On this 1st National Day for Truth and Reconciliation our thoughts all day have been of the generations of children who died alone, away from their families whilst attending Indian Reservation Schools here in BC and across the country, together with thoughts of their families, those who survived, and all the communities still grieving this unbearable legacy every day.
We began the day walking the trails of the Pacific Spirit Park, the traditional, ancestral, and unceded territory of the hən̓q̓əmin̓əm̓ speaking xʷməθkʷəy̓əm (Musqueam) people. The orange shirts we wore were designed by the Tsimshian artist Morgan Asoyuf. Thank you Morgan.
From the trails we joined so many others at the Vancouver Art Gallery and were moved by the powerful and heartbreaking display on the Gallery steps together with the sight of 6,128 orange ribbons placed in the gardens opposite by the Haida artist Tamara Bell to honour and remember the lives of all the children lost at the residential schools. We then joined many hundreds of others in the Gallery Square and hope the love and support shown by us all will help in the healing and ease so much of the pain we witnessed today.
2020 look back #4
No surprise that the Pacific Spirit Park should feature in my 2020 look back. This Vancouver jewel has been a sanctuary for us since the beginning of Covid-19. Walking its trails surrounded by these majestic trees has sustained and uplifted us every day as we experienced the seasons changing month by month, the colours of the leaves so often luminescent in the sunshine beneath a blue, blue sky. We have never taken for granted how fortunate we are. Hopefully you have enjoyed visiting with us too.
2020 look back #3
Perhaps the darkest day amongst too many dark days in 2020 was May 25, the day we witnessed George Floyd murdered by asphyxiation in real time for 8 minutes and 46 seconds. This barbaric criminal act resulted in condemnation and demonstrations across America and around the world and it highlighted many other crimes against the black population by rogue police officers including Breana Taylor, Rayshard Brooks, Eric Garner and so many more.
Inspired by the words of President Obama and in support of those marching for Equality, Justice and Freedom in New York and across America today, including here in Vancouver. “Juneteenth is a time to recommit ourselves to the work that remains undone. We remember that even in the darkest hours, there’s cause to hope for tomorrow’s light.” Barack Obama, 2016.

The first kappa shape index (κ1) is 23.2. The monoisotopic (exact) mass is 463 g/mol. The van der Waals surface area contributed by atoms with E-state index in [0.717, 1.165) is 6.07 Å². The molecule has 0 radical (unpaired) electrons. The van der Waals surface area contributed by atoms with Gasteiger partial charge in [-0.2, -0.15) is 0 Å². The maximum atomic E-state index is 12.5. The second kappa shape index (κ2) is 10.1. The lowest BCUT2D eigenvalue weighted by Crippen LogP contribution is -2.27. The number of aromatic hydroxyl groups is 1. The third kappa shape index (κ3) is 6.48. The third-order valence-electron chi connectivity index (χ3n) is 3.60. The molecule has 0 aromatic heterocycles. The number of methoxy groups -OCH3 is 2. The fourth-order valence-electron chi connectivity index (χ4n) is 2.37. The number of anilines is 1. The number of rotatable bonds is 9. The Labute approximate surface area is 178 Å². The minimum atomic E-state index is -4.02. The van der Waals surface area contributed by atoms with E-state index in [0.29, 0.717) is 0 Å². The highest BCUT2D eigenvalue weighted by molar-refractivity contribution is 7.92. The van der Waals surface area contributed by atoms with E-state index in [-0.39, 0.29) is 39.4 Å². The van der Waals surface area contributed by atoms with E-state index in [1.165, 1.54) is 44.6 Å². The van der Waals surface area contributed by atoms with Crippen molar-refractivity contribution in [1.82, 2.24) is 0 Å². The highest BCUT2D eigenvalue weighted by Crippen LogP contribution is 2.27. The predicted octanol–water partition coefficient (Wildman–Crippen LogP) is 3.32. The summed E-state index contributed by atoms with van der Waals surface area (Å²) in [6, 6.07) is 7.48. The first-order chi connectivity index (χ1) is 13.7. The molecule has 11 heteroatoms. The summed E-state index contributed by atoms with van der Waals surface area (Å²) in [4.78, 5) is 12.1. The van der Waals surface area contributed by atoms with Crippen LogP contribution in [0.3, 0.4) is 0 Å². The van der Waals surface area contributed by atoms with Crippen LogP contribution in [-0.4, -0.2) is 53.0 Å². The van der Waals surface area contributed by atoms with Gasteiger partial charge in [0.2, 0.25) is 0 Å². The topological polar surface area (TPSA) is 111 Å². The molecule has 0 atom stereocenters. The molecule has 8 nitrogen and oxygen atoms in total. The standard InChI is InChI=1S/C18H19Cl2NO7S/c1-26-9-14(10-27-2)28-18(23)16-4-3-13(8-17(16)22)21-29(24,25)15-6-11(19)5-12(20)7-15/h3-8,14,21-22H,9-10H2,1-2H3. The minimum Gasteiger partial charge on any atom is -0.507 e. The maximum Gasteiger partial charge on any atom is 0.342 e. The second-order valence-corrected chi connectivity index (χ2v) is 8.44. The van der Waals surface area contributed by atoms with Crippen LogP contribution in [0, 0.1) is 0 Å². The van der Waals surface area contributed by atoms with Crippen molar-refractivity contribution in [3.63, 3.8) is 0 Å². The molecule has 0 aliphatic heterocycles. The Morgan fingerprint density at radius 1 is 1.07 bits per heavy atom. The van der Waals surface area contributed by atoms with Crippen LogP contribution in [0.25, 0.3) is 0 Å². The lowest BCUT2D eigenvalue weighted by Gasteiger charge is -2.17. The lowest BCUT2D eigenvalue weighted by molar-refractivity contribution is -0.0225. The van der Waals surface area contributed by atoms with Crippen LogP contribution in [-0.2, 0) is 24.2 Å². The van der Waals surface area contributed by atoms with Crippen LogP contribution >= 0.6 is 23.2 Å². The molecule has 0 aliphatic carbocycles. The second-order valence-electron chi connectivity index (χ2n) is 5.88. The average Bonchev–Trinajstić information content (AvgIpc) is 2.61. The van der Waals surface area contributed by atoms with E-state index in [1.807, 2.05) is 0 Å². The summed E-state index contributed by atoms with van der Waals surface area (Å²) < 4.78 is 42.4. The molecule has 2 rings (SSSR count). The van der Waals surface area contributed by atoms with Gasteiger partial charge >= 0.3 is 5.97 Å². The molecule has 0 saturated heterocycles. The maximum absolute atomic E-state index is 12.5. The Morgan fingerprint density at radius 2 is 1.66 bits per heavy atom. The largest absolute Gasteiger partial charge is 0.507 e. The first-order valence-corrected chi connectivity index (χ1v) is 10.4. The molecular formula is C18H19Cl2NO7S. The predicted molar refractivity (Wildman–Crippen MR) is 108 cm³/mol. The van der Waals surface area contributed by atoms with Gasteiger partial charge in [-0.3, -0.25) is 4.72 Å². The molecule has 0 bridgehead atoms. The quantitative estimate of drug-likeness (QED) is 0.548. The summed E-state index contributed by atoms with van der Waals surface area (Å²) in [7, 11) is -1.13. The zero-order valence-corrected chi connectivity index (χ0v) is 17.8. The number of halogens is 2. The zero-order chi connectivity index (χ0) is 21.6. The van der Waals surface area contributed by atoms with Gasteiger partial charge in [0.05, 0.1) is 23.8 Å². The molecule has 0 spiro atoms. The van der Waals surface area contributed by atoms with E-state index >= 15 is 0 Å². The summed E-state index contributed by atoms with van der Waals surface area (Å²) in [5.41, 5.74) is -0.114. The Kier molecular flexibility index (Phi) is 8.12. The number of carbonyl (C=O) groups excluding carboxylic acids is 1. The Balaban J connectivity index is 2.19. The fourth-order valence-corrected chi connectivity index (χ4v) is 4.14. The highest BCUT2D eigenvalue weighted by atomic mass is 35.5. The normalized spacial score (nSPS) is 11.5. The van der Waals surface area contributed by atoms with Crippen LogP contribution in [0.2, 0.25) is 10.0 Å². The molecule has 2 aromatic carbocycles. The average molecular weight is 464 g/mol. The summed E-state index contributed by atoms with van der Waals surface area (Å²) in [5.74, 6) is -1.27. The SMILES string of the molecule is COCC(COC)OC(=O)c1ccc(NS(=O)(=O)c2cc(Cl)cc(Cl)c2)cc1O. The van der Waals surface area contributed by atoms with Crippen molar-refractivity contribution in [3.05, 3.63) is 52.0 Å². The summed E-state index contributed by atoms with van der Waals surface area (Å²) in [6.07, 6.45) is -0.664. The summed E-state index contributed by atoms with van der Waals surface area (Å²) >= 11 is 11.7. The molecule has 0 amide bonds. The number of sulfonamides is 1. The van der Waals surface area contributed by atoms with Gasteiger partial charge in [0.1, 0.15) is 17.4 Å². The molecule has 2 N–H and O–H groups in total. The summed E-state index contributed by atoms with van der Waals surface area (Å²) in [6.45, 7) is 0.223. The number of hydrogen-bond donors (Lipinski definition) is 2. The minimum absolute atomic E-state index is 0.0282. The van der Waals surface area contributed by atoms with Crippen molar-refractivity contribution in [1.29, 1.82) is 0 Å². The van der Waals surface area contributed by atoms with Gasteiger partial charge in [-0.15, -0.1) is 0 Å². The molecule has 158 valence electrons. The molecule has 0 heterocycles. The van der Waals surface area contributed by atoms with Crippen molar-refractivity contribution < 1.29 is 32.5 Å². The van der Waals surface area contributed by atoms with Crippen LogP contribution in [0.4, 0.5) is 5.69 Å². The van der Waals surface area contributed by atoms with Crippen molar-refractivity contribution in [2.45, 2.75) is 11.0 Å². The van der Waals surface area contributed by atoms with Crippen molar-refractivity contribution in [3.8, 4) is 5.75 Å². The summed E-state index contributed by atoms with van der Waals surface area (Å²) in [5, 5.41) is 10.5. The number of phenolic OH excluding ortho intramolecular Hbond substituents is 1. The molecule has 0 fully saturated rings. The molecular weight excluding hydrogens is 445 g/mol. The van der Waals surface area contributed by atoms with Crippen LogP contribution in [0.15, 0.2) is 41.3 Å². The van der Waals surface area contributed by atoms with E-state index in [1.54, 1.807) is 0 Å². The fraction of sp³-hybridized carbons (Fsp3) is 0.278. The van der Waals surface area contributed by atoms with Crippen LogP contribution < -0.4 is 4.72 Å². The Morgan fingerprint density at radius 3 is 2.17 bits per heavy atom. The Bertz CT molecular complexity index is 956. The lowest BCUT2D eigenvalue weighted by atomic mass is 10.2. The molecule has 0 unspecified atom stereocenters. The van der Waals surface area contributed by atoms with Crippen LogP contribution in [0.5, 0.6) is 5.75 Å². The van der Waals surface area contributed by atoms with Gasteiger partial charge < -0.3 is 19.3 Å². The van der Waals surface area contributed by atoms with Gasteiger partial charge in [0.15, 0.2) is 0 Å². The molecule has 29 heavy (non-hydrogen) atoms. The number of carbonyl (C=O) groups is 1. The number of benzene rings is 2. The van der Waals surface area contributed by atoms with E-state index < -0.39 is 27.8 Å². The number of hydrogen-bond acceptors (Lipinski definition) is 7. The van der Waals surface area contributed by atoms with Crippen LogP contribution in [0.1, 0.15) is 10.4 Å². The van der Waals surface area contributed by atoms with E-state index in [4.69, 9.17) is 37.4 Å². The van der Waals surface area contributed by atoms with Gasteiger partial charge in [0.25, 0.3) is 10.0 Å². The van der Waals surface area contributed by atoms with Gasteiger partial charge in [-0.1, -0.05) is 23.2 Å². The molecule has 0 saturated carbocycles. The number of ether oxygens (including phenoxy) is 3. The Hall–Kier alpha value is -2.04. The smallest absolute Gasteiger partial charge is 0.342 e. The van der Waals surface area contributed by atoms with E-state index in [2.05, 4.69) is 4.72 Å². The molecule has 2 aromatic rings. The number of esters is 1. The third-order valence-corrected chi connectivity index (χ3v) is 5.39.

Sadly last week on December 22nd the name of 47 year old Andre Maurice Hill must be added to the list, unarmed and shot by a white police officer in Columbus Ohio.
What better way to wish everyone Merry Christmas on Christmas Day than with nature’s “carpenter”, this beautiful pileated woodpecker captured hard at work in the Pacific Spirit Park this week; and a special thank you on this special day to all of our health care and front line heroes who can never be thanked often enough.
Walking along the Lily of the Valley Trail in the Pacific Spirit Park today I wondered why tree bark was dropping on top of me. Well, here’s the answer, a hard at work woodpecker back at work after Labor Day.
No words, just 🐝 happy amidst all the anguish and enjoy.
The Last 100 DaysOur world has changed so much over the past three months. This mini retrospective of some of my drawings and paintings, attempting to reflect the tumultuous times we have been living through, show moments of gratitude, heroism, loss, remembrance, inspiration, and protest. Let us hope that at the end of the next 100 days we can all be looking forward to the change that is so desperately needed, as we remember John Lewis and Rev. CT Vivian, two icons of the Civil Rights movement who died on 17th July.
Five years ago today I posted a similar retrospective of the then previous 100 days in the studio. My paintings reflected a very different world for me as you will see if you visit Studio 365: Day 200
Today is Bob Dylan’s birthday. He was born on May 24,1941. He wrote Blowin’ in the Wind in 1962 with lyrics that seem as relevant today as the times they were written for.
How many times must a man look up
Before he can see the sky?
Yes, ’n’ how many ears must one man have
Before he can hear people cry?
Yes, ’n’ how many deaths will it take till he knows
That too many people have died?
The answer, my friend, is blowin’ in the wind
The answer is blowin’ in the wind
The wind blowing in the Pacific Spirit Park Regional Park, Vancouver.
Happy Birthday Mr Dylan